I got to this point last night, then started having second thoughts, doubting I should even bother posting. Am I really just saying that the solution to the intractable conflict is: forget the history, and start treating everyone better? That's about it. Sure, there are some financial incentives to better behavior. That approach can be used more widely: any time you can turn a sectarian conflict into a money issue, it becomes much easier to solve. There's also a moral part, even if I'm not leaning heavily on it. All nations should realize that peace with social and economic justice is very desirable, and should be willing to spend to help it happen, but they should also set an example. Arms races have never been an effective guarantor of peace. (If they had been, why would the US have been constantly engaged in wars since 1940? Why would Britain from the 1700s up to around 1970, when they withdrew from the Middle East?) I keep flashing back to A.J. Muste: "There is no way to peace. Peace is the way."
We might as well admit that both sides have compelling historical stories, establishing that they have been victimized, and should be treated better. But the relative merits of one story vs. another would only matter if there was a superior court one could appeal to, that could render judgment and enforce its findings. But there is no such institution. Rather, there are "facts on the ground," which must be accepted as the starting point for any possible future. The only fact I insist on rejecting is the subordination of non-Jews to Jews in present Israel. That must be rejected, because that -- not the various stories about past wrongs and reasons -- is the reason the conflict persists. One cannot change past injustices, but one can reject injustice moving forward. My belief is that this framework starts to do that, and the more progress on this effort, the more successful it will become.
I think it's fair to say that there are Israelis who would welcome this framework, but they're currently a small minority. I doubt that a majority will come over until it becomes clear that Europe and the US make it clear that Israel will be regarded as an illegitimate state unless it shows a genuine interest in resolving the conflict -- which means, quite simply, ensuring that Palestinians have security and equal rights.
A slightly higher percentage of Palestinians may be amenable to this framework, as their political thinking has evolved from nationalism to an internationalist appeal for human rights. But there, too, a majority has been conditioned to think in zero-sum nationalist terms, and there exists a militant minority willing to fight for their goals -- even as they have proven unattainable. One should expect that segments of both sides will resort to violence to derail any move toward peace, but they will be increasingly marginalized as normal life returns. The framework needs to police these violent splinter groups, and also to compensate for their misdeeds -- which I suspect will become increasingly infrequent over time. (Needless to say, organized military groups, including Hamas and the IDF, need special attention, but given their greater discipline may be less of a problem.)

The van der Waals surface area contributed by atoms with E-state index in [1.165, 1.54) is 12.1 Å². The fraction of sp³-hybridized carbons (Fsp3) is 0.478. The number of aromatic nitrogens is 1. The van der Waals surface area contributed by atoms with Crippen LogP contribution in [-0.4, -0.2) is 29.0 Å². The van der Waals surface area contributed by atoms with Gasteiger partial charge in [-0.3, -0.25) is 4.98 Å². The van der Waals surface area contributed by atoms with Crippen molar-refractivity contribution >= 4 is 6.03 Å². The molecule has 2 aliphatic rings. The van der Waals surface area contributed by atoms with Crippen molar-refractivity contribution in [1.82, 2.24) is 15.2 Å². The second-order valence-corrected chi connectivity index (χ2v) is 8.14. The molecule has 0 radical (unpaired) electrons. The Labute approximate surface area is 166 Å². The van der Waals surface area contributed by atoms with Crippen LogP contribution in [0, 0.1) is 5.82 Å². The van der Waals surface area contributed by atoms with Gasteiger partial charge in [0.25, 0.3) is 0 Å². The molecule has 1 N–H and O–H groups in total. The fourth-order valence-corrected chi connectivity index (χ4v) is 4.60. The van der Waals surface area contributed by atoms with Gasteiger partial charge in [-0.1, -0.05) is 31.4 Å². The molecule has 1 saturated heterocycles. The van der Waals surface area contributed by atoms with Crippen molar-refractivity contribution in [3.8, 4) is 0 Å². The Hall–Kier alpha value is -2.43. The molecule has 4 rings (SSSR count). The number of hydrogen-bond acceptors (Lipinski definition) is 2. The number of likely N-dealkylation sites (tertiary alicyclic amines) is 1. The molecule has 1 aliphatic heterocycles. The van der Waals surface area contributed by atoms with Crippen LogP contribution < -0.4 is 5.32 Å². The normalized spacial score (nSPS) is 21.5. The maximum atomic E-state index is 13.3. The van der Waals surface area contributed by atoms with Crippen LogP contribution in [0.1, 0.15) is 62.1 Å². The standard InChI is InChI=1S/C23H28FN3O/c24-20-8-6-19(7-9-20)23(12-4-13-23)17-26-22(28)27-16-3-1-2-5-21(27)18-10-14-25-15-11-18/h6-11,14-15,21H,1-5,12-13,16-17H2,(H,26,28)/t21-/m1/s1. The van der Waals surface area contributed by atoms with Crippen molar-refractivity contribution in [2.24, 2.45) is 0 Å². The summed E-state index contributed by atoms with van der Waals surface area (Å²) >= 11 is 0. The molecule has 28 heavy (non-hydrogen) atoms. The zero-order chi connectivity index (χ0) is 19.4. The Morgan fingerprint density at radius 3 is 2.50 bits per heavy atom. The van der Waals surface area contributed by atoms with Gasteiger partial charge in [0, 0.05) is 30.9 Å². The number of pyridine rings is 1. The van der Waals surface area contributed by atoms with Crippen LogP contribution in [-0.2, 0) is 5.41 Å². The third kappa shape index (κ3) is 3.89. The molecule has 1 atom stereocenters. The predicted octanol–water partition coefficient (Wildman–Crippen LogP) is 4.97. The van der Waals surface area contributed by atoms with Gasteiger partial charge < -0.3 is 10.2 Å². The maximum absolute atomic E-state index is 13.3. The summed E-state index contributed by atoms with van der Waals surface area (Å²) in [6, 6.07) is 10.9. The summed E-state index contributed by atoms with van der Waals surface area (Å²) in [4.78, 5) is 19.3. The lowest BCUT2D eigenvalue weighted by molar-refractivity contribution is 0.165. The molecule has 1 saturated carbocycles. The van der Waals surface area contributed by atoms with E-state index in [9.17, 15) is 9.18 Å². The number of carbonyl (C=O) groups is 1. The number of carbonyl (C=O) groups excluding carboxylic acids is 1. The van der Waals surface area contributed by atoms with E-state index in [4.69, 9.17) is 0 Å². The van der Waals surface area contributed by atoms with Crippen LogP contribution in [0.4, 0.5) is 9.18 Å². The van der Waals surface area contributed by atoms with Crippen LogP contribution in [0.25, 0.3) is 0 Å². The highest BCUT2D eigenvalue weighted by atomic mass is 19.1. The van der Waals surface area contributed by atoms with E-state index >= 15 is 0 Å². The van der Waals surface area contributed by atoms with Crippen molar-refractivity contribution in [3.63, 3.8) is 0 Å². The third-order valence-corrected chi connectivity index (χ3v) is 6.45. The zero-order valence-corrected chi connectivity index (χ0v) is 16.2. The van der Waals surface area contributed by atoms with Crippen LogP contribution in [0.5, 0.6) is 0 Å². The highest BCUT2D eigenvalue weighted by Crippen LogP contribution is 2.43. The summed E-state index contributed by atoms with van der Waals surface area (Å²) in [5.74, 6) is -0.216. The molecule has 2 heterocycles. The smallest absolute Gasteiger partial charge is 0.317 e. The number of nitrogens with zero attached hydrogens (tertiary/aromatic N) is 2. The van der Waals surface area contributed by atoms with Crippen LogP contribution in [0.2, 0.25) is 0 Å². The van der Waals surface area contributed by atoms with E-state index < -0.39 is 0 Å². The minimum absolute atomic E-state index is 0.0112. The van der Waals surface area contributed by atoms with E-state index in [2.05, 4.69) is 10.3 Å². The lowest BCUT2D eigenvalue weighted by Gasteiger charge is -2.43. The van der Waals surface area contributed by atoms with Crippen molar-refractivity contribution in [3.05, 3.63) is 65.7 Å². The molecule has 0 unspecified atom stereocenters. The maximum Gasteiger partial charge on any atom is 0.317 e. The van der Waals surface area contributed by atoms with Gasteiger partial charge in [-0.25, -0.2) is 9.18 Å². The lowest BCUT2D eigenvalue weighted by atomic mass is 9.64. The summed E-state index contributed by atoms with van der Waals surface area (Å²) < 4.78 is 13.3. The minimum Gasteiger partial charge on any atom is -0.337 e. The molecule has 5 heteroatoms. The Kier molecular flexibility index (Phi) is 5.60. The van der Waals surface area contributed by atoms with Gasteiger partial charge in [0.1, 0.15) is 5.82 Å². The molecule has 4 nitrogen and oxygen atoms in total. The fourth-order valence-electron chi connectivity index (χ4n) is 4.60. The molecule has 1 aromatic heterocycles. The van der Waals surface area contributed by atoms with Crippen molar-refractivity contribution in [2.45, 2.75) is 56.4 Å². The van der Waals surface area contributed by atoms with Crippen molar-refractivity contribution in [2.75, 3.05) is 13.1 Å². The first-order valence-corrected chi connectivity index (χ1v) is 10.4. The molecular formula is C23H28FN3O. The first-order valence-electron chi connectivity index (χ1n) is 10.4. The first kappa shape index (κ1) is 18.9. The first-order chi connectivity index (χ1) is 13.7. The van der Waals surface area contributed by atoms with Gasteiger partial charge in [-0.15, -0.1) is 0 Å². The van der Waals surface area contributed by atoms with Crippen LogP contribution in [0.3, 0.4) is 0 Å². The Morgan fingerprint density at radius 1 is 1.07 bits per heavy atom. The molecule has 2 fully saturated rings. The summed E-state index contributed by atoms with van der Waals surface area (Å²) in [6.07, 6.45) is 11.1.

One last thought here is that resistance to the framework will not be limited to militant, irredentist factions of Israelis and Palestinians. It will be led by "conservative" groups in the US and Europe, which are committed to maintaining force as the means for securing the continued rule of their oligarchies. That's a subject for a whole book, but look around you: it's no coincidence that the biggest warmongers are the same people who seek to smash unions, untax the rich, build the police state, exacerbate racial and ethnic tensions, shackle women, etc.
PS [2021-05-30]: Thinking about this piece, it occurrs to me that I should say a few things about political tactics. The framework I proposed above is what I see as the likely end-result of good faith negotiations, which are currently impossible. The main reason they are impossible is that Israel has no interest in or desire for peace, and no other party is able to apply pressure to convince Israel otherwise.
The political strategy behind selling this framework needs to be segmented by audience. In the US and Europe, people need to understand that the conflict reflects poorly on our commitment to international law and human rights. The conflict may have complex historical causes, but what sustains it is Israel's use of violence and discrimination in managing the occupation (and the extension of the occupation back into pre-1967 borders, where Palestinians are supposed to be citizens of Israel). The US and Europe can impress these views on Israel by by supporting the BDS movement, initially at ad hoc levels. I don't generally approve of sanctions (a tool the US often abuses, and which rarely proves effective), but in this case even modest sanctions may convey the message, as long as the goals are modest and framed within basic tenets of peace and human rights.